|About game:||Pericles takes the players to the 5th century BC and spans from 460 to 400 BC. It covers times of two great conflicts – First and Second Peloponnese Wars – between land super-power – Sparta and dominant naval state – Athens.
It uses innovatory system of play – there are four players, two representing factions in Athens and two factions in Sparta. They debate and fight each other internally (Debate Phase) while cooperate against other City State externally (Theater Phase).
This creates enormous amount of interesting decisions, tension, scheming as well as forced cooperation. It definitely feels like real politics – because Pericles is in essence not a pure wargame, but a political grand strategy, where military force is only one of the elements to gain domination.
The game is fueled by both cards – used mainly in internal debates and to decide conflicts results, as well as different issues which allow players to execute variety of actions. The “Last-in, first-out” mechanic when placing issues on the theaters adds to the tension – the phase when you uncover them and suddenly somebody realizes that he/she put the orders in wrong order are one of the most memorable moments of the game.
|Number of players:||4 (although fan-made variants for 2 players exist)|
|Playing time:||This depends to a very great extent on a particular scenario and players experience with that game. For me the “sweet-spot” are two scenarios depicting First and Second Peloponnese Wars – they are from 3 to 5 turns and are perfect for one evening.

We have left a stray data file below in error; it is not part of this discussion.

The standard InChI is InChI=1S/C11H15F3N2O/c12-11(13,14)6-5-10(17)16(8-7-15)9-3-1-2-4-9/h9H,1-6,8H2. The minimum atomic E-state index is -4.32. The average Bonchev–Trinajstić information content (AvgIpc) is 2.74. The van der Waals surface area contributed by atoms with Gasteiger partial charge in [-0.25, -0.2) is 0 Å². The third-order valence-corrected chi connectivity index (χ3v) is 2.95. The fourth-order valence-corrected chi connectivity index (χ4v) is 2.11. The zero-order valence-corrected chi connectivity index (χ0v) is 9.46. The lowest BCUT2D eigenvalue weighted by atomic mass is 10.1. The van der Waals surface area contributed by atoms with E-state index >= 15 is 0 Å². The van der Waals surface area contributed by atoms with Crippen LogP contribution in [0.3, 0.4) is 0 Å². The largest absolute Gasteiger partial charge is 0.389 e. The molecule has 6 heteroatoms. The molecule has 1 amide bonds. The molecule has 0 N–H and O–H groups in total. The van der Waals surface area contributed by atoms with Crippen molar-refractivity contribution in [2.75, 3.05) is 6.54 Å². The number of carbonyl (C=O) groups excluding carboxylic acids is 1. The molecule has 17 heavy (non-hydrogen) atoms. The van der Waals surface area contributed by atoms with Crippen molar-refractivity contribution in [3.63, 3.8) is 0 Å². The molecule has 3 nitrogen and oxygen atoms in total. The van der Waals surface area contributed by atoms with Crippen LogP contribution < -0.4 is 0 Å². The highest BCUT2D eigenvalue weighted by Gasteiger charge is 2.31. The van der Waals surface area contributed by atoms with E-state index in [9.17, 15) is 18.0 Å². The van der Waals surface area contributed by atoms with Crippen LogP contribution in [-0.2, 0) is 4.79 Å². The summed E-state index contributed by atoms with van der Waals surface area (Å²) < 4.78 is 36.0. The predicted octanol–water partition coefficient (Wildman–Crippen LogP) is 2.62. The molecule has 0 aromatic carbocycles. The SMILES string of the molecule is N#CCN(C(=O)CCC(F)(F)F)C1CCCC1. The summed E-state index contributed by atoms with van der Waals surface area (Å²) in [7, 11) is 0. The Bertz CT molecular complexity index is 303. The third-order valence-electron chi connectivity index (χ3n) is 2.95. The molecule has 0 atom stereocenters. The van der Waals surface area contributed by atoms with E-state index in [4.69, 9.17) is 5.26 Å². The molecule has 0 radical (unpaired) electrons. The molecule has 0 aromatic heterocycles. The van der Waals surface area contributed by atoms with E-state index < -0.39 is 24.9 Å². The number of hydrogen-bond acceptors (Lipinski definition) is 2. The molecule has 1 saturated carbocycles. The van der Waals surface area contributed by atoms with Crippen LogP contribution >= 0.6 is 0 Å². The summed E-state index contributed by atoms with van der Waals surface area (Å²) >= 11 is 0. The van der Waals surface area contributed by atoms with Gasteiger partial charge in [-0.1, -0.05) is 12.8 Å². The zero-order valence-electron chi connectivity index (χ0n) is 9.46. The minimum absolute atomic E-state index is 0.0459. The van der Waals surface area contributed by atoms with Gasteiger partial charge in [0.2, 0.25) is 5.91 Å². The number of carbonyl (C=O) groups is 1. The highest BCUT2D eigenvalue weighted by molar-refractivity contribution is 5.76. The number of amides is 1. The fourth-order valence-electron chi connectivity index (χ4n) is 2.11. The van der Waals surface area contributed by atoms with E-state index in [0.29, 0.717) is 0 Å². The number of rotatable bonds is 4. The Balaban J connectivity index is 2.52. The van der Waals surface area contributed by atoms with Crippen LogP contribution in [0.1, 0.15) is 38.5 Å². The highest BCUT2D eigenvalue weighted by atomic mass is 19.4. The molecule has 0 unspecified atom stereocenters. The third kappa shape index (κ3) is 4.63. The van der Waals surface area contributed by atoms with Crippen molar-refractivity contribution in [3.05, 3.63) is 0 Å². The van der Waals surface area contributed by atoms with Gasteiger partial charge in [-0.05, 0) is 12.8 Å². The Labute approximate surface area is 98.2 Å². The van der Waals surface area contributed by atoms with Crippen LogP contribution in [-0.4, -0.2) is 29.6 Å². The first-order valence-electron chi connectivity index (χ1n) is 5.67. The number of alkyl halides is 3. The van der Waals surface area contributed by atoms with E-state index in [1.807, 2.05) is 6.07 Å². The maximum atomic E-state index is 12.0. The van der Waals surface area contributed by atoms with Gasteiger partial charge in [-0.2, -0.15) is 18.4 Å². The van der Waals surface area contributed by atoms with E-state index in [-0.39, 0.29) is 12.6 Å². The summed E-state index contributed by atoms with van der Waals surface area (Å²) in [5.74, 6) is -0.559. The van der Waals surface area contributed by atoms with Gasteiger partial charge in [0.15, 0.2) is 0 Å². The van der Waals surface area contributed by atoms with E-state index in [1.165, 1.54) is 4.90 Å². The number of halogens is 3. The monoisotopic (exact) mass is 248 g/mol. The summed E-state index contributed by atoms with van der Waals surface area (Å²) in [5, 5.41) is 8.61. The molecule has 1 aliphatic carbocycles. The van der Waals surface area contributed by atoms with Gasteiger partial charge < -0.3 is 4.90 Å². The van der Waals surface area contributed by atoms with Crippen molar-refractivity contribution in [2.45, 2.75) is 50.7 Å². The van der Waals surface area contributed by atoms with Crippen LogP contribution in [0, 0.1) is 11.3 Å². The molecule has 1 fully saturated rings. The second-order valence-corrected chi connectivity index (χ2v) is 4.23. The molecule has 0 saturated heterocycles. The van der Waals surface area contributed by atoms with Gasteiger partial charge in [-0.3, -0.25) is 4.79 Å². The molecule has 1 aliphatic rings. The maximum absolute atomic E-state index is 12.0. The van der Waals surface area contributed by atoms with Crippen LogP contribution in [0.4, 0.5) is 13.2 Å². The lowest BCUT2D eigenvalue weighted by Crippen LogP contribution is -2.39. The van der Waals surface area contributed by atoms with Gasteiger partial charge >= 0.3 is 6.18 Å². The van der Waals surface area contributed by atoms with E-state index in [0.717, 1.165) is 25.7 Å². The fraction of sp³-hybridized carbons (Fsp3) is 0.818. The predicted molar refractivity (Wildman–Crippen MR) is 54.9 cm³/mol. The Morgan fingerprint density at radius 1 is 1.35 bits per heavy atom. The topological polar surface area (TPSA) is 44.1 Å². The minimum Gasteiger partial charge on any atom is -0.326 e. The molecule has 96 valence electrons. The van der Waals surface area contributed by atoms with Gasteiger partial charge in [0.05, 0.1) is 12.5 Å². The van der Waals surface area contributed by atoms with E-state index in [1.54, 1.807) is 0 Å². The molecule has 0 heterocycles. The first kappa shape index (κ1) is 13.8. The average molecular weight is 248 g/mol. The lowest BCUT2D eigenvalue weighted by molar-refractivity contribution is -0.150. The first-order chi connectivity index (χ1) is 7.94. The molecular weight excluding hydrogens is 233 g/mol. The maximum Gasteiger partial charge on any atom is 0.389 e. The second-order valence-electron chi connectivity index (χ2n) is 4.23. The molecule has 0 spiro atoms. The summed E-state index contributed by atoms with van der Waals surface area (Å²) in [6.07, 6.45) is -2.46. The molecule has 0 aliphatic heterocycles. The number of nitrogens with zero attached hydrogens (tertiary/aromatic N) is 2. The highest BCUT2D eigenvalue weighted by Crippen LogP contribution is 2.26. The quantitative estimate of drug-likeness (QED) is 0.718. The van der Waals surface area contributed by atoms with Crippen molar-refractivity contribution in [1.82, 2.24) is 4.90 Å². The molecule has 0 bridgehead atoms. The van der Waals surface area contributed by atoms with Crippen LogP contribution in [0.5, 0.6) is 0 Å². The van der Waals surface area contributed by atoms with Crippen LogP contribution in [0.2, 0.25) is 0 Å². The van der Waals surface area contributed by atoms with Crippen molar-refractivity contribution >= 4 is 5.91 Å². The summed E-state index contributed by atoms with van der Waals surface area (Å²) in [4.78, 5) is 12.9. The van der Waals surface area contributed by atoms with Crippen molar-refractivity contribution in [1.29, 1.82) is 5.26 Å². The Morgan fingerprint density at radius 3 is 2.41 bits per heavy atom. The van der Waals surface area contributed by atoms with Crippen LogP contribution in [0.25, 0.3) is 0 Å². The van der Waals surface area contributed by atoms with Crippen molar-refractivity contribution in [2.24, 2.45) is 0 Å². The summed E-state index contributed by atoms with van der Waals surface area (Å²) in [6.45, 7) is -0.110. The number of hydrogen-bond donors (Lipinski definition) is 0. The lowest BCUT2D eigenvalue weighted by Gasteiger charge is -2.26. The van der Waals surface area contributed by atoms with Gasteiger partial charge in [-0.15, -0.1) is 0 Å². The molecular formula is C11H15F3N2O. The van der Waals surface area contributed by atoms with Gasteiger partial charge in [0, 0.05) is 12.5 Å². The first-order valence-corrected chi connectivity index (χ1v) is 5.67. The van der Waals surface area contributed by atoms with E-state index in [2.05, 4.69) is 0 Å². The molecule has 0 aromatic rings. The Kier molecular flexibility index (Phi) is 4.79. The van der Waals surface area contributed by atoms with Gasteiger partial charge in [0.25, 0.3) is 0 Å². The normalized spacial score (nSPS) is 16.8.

On the other hand, we managed to play six vignettes to introduce new player in about 4 hours. So as you can see, you can adjust game length to your availability.
|Complexity:||That is one of those beautiful games (and which I like most) where the rules are not overly complex (although not trivial) but making them all working to your advantage and mastering is a hard piece of work.|
|What I like:||
|What I do not like:||
|For whom?||This is game for wargamers with at least some previous experience – and if they want to plunge in the great world of Mark’s Herman games, I strongly suggest Churchill first. However, if you are not discouraged by the need to digest pretty thick but comprehensive rule-book, you should definitely try this game!|
|More about the game:|
On top of above review, a couple of the pictures from my session reports.
Overview of the Pericles board (theaters):
Well, did I mention that I am addicted history-wargamer? I really like that product of Mark Herman – well balanced complexity level, interesting theme, beautiful components and tons of scenarios – for shorter and longer evenings!
See you in another game review!